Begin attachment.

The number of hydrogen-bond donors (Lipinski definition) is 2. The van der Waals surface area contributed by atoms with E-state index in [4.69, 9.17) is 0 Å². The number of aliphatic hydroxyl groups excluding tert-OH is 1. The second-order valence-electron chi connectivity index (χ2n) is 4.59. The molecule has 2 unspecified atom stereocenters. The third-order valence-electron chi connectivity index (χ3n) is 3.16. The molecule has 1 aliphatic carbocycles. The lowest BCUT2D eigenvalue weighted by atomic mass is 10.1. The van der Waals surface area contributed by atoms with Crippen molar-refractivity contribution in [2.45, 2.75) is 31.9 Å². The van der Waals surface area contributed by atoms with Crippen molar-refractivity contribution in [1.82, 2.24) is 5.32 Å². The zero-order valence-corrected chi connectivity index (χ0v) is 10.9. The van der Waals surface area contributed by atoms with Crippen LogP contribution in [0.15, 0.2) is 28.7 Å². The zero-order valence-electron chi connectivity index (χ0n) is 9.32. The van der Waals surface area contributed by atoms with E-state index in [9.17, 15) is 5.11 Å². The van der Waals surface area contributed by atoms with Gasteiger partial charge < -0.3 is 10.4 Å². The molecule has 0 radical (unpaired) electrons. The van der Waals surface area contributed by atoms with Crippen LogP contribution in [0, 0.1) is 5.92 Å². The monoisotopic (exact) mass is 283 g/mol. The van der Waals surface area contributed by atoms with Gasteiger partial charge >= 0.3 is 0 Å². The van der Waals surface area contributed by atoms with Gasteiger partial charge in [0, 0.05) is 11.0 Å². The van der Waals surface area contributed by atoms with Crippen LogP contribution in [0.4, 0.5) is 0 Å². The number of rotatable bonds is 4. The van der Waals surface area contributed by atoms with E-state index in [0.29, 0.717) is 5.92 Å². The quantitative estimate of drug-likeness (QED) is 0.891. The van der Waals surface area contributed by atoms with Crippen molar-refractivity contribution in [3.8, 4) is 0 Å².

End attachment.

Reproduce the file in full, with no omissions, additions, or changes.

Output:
The number of hydrogen-bond donors (Lipinski definition) is 2. The van der Waals surface area contributed by atoms with E-state index in [4.69, 9.17) is 0 Å². The number of aliphatic hydroxyl groups excluding tert-OH is 1. The second-order valence-electron chi connectivity index (χ2n) is 4.59. The molecule has 2 unspecified atom stereocenters. The third-order valence-electron chi connectivity index (χ3n) is 3.16. The molecule has 1 aliphatic carbocycles. The lowest BCUT2D eigenvalue weighted by atomic mass is 10.1. The van der Waals surface area contributed by atoms with Crippen molar-refractivity contribution in [2.45, 2.75) is 31.9 Å². The van der Waals surface area contributed by atoms with Crippen molar-refractivity contribution in [1.82, 2.24) is 5.32 Å². The zero-order valence-corrected chi connectivity index (χ0v) is 10.9. The van der Waals surface area contributed by atoms with Crippen LogP contribution in [0.15, 0.2) is 28.7 Å². The zero-order valence-electron chi connectivity index (χ0n) is 9.32. The van der Waals surface area contributed by atoms with E-state index in [9.17, 15) is 5.11 Å². The van der Waals surface area contributed by atoms with Gasteiger partial charge < -0.3 is 10.4 Å². The molecule has 0 radical (unpaired) electrons. The van der Waals surface area contributed by atoms with Crippen LogP contribution in [0, 0.1) is 5.92 Å². The monoisotopic (exact) mass is 283 g/mol. The van der Waals surface area contributed by atoms with Gasteiger partial charge >= 0.3 is 0 Å². The van der Waals surface area contributed by atoms with Gasteiger partial charge in [0, 0.05) is 11.0 Å². The van der Waals surface area contributed by atoms with Crippen LogP contribution in [0.4, 0.5) is 0 Å². The number of rotatable bonds is 4. The van der Waals surface area contributed by atoms with E-state index in [0.29, 0.717) is 5.92 Å². The quantitative estimate of drug-likeness (QED) is 0.891. The van der Waals surface area contributed by atoms with Crippen molar-refractivity contribution in [3.8, 4) is 0 Å².